The EU has been supporting statistical capacity building in the region for a number of years through bilateral and regional capacity-building. This takes the form of technical assistance to partner countries’ national statistical authorities through targeted assistance programmes and activities such as training courses, working groups and workshops, exchange of best practice and the transfer of statistical know-how. Additional information on the policy context of the ENP is provided here.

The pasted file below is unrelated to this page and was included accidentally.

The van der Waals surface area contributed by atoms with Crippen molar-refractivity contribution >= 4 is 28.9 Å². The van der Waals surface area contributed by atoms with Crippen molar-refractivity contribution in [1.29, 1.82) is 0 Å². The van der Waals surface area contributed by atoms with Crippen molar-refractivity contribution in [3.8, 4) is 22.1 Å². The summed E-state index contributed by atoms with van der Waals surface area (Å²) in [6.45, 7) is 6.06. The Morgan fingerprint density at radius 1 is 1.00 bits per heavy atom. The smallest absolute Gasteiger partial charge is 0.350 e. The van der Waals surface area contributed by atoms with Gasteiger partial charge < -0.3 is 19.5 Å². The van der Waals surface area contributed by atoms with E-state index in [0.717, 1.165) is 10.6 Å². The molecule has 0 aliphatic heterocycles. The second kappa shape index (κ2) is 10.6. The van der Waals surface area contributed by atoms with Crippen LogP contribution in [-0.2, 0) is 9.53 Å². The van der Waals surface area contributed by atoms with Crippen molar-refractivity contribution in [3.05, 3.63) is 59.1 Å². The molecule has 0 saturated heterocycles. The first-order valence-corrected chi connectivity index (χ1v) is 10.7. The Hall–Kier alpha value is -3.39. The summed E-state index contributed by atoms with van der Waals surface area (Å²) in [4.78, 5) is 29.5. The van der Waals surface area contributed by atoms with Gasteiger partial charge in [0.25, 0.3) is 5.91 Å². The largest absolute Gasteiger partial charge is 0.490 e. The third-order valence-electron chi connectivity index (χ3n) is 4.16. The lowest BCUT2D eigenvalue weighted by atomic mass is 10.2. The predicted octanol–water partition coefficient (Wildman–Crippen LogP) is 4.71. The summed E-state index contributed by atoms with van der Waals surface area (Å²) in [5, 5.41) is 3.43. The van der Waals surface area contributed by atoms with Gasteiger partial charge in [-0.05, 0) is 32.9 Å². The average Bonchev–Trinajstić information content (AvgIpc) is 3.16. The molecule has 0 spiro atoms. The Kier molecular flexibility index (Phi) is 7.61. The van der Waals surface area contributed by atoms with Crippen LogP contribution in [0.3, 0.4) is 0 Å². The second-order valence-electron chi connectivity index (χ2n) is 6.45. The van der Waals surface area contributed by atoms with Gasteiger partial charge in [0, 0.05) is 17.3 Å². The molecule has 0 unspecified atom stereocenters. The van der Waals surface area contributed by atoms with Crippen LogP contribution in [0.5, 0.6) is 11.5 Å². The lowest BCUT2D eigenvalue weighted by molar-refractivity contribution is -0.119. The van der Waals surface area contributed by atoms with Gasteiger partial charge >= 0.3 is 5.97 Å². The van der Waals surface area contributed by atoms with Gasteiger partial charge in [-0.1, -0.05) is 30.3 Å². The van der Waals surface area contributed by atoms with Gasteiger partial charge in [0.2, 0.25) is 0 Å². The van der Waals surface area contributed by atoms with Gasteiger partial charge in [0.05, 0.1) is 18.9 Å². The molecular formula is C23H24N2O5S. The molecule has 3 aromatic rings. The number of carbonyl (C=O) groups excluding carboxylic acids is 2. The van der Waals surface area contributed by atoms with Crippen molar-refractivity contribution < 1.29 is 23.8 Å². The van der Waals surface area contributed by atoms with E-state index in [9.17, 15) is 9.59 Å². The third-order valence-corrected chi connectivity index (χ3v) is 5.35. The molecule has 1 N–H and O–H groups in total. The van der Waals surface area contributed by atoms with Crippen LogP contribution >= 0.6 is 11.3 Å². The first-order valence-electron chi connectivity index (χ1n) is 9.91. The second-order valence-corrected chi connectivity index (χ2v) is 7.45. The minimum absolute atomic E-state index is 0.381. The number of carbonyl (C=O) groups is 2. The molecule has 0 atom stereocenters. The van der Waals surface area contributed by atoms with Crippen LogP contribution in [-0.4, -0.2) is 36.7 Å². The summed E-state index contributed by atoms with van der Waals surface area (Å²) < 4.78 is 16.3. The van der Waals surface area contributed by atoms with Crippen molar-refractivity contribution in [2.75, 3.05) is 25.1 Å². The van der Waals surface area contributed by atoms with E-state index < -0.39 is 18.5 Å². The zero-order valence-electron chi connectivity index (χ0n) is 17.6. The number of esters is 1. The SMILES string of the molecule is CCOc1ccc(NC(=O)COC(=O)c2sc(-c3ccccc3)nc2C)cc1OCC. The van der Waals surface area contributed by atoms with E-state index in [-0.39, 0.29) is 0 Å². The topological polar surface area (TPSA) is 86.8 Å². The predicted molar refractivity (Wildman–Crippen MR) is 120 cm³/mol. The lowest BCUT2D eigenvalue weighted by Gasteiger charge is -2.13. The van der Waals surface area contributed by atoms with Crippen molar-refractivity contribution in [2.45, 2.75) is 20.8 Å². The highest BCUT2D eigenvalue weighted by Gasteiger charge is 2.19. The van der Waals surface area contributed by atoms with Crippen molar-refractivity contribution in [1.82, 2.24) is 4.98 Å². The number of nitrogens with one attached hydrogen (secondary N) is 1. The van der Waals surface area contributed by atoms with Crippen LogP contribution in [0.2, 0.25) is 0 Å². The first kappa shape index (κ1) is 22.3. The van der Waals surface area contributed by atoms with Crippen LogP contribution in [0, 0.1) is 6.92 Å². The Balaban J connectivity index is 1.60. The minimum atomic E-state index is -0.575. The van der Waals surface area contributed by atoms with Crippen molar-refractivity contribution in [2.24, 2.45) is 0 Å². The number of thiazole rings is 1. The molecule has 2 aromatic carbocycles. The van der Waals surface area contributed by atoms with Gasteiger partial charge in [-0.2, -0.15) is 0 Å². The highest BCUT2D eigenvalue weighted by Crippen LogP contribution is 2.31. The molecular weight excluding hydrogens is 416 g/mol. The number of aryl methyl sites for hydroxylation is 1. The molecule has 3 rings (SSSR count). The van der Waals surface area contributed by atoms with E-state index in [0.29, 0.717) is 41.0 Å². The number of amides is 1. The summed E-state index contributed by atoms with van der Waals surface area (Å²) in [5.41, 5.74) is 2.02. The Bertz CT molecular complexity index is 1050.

1. This designation shall not be construed as recognition of a State of Palestine and is without prejudice to the individual positions of the Member States on this issue.

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Deficit/surplus and debt (enps_gov)
Consumer price index (enps_cp)
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EU direct investment flows, breakdown by partner country and economic activity (NACE Rev. 2) (bop_fdi_flow_r2)